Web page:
During my career I have worked as both a Software Developer and Support Engineer. Over the years, I have learned that Geneos Active Console, part of the suite of monitoring tools built by ITRS, is an immensely powerful tool for supporting kdb+ applications. In my opinion, it is by far the best tool for monitoring large kdb+ frameworks. This is primarily due to its layered approach and the dynamic functionality that can be built as a result. Geneos gives developers and support engineers a structured interface, a highly configurable layout and intuitive alerting for their systems. The larger your kdb+ application grows, the more invaluable Geneos becomes.
The software does come with an initial learning curve for new users. I’ve witnessed, at least in the kdb+ world, a relatively long setup time as developers and support wrestle with countless other tasks before an application goes live. This can lead to a headache for management – who builds the monitoring on Geneos?
From my personal experiences, the bulk of Geneos knowledge frequently lies with the Support or Operations teams. Conversely, the majority of kdb+ expertise and knowledge of the application’s upcoming features belongs to the developers. This is particularly true in institutions where the Support teams work across several applications, in multiple different programming languages. So unless every institution is willing to hire a brand new team of Geneos savvy, kdb+ trained Support Analysts (if you are, then please get in touch), then setting up an all-encompassing Geneos monitoring system is likely going to be a time-consuming and complicated endeavour.
At least, until now…
AquaQ Analytics have created a kdb+/Geneos integrated framework. This will allow users to programatically generate a Geneos Active Console XML for their application. Instead of creating each Managed Entity, Type, Sampler, Rule, Active Time and Process Descriptor separately, the user can populate a few simple csv files with variables and q queries and a script will populate and import the output to a Geneos includes file. No prior knowledge of Geneos or the ability to write in XML is required. The package comes with several predefined samplers. These should be useful in looking at time series data in a kdb+ application. While originally designed on a TorQ framework, the Qeneos XML builder comes with instructions on how to configure it for use with other frameworks.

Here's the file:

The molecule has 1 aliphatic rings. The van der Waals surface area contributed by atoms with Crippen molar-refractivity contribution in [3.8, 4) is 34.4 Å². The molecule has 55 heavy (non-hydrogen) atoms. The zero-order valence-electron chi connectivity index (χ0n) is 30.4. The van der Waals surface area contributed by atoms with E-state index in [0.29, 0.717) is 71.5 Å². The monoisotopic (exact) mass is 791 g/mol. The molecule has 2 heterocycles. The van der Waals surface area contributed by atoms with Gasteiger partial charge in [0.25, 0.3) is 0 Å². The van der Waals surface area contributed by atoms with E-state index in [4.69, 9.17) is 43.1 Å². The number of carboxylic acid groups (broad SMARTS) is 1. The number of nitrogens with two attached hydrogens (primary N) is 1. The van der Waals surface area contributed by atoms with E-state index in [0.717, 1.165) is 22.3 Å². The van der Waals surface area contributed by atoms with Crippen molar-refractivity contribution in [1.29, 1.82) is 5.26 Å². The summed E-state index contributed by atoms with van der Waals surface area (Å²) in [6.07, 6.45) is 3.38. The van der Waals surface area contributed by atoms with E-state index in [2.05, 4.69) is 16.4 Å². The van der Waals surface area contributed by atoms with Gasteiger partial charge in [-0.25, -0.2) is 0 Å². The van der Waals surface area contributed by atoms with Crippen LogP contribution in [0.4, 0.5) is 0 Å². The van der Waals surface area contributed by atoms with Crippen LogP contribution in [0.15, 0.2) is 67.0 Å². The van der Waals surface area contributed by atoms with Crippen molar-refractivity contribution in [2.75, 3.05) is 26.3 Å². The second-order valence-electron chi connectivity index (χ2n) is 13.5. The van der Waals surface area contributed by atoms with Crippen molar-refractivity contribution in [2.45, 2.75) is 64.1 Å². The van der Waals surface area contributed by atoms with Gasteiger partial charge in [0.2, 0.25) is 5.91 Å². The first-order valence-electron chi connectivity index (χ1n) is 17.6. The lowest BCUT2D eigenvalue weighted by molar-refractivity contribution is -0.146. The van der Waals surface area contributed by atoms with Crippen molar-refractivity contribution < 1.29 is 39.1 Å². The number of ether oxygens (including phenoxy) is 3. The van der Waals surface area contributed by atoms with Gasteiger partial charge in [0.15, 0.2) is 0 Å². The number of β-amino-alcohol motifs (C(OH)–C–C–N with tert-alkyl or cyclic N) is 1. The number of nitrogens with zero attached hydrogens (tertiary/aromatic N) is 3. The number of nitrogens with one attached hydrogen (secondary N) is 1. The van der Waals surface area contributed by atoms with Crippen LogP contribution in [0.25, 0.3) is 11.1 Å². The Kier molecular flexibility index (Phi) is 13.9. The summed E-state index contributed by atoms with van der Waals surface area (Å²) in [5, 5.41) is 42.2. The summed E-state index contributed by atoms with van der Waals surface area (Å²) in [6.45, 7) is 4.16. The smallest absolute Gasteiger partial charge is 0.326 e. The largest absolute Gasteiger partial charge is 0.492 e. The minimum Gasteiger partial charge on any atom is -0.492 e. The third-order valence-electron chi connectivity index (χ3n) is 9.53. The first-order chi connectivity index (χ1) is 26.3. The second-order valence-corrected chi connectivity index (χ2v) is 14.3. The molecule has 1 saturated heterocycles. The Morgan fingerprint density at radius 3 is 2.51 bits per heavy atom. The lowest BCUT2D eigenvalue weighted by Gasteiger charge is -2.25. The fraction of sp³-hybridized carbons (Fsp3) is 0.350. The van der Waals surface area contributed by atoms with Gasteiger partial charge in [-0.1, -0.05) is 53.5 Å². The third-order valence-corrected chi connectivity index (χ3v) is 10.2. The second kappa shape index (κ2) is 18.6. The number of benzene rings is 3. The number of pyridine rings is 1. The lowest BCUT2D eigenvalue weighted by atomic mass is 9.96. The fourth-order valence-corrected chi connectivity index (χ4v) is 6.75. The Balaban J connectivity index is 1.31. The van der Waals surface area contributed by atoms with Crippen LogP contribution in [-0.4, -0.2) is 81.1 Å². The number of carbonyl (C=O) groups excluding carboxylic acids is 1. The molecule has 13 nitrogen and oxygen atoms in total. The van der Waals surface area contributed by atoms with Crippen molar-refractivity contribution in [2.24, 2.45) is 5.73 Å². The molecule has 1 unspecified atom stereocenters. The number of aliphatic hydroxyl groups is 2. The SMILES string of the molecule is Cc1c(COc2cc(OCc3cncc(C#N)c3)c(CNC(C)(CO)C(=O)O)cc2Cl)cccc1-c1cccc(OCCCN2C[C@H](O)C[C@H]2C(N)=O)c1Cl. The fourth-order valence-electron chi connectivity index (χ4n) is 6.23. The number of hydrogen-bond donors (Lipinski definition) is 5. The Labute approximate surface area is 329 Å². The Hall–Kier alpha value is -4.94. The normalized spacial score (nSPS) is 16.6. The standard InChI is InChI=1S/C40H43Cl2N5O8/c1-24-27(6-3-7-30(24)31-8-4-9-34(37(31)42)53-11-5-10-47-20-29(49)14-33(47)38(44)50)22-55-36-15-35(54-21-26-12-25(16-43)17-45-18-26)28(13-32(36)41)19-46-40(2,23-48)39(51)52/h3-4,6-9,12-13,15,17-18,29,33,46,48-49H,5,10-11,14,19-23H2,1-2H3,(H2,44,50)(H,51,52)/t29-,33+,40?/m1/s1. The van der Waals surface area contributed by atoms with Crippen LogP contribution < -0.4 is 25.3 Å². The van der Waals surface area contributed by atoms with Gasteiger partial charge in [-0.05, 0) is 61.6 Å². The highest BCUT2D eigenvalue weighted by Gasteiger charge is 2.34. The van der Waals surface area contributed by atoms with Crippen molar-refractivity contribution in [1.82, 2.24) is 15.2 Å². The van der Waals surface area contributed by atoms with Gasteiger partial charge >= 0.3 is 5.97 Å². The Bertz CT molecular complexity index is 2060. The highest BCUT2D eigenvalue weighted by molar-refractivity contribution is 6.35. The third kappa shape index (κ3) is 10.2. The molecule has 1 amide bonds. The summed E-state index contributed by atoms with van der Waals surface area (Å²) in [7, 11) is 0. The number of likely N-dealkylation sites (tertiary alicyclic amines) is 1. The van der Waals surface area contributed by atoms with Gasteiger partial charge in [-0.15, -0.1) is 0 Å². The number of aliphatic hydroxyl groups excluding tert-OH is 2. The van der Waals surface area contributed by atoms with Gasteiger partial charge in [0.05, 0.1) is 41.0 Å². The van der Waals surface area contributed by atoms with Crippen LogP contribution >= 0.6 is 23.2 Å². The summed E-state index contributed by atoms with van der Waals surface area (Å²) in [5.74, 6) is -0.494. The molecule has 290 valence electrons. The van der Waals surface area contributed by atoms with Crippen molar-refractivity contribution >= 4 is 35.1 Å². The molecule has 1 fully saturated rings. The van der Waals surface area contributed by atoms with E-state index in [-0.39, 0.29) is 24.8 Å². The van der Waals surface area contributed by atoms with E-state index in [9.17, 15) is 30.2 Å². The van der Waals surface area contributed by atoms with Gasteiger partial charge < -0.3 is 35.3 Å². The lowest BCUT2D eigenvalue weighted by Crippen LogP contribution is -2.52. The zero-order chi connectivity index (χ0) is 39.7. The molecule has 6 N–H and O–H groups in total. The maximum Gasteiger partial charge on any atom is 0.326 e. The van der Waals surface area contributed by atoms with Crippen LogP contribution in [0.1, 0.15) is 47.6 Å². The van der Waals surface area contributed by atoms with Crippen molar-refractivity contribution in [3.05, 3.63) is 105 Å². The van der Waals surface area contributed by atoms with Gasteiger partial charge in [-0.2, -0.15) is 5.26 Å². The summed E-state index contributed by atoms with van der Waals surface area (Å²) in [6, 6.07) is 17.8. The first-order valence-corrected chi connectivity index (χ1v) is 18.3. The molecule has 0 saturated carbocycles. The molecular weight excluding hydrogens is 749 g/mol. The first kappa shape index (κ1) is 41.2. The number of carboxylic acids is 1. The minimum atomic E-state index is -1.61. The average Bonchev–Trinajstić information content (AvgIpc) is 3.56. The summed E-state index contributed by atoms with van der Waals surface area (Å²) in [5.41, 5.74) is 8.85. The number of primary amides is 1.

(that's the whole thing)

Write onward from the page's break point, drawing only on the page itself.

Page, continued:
In our first version we prioritised the basics. The initial goal was to create a product as close to plug-and-play as possible, with a priority on adding value to any user in the minimum time possible. Releasing this initial version gives us the opportunity to listen to anyone interested in the framework, and we can then continue our development to meet users needs.
Version 1 of Qeneos boasts the following features:
While everything is configurable and you can structure your Geneos however you see fit, we have created the recommended model below:
One of the simplest, but most powerful parts of the XML builder framework is the ability to turn a kdb+ query or function into a geneos sampler. Anything that can be coded to return a table can be added to your Geneos.
We achieve this with a combination of q scripts. The first is designed to isolate the process you’re trying to connect to and return the connection details. The second is programmed to run your q query against the particular process and convert it into a Geneos-readable output. This is neatly wrapped in a single bash script, allowing it to be easily configured into existing monitoring systems and the TorQ framework.
From years of experience and collaboration, I have outlined my personal methodology and approach to building a Geneos monitoring system for a kdb+ application:
Building Qeneos version one has been a lot of fun and a great learning experience for us at AquaQ. We’re hopeful that this will prove a useful tool to Geneos and kdb+ users and that we can continue developing the product. The enhancements on the horizon include Commands, Actions, Authentication and Exported Data, as well as integrating it with some new monitoring features we are developing for AquaQ’s TorQ framework.
Ideally though we want to be building things that benefit you! If you have any feature requests, have found bugs or just fancy a chat and some more information about supporting your kdb+ application with Geneos Active Console, please bombard us with emails, comment on our social media or get our attention in any way you see fit.
If your organisation has access to Geneos then please try downloading Qeneos and giving it a try!
AquaQ are always looking for talented individuals to work in both their support or development streams. Please check out our available opportunities if you’re interested in joining the team.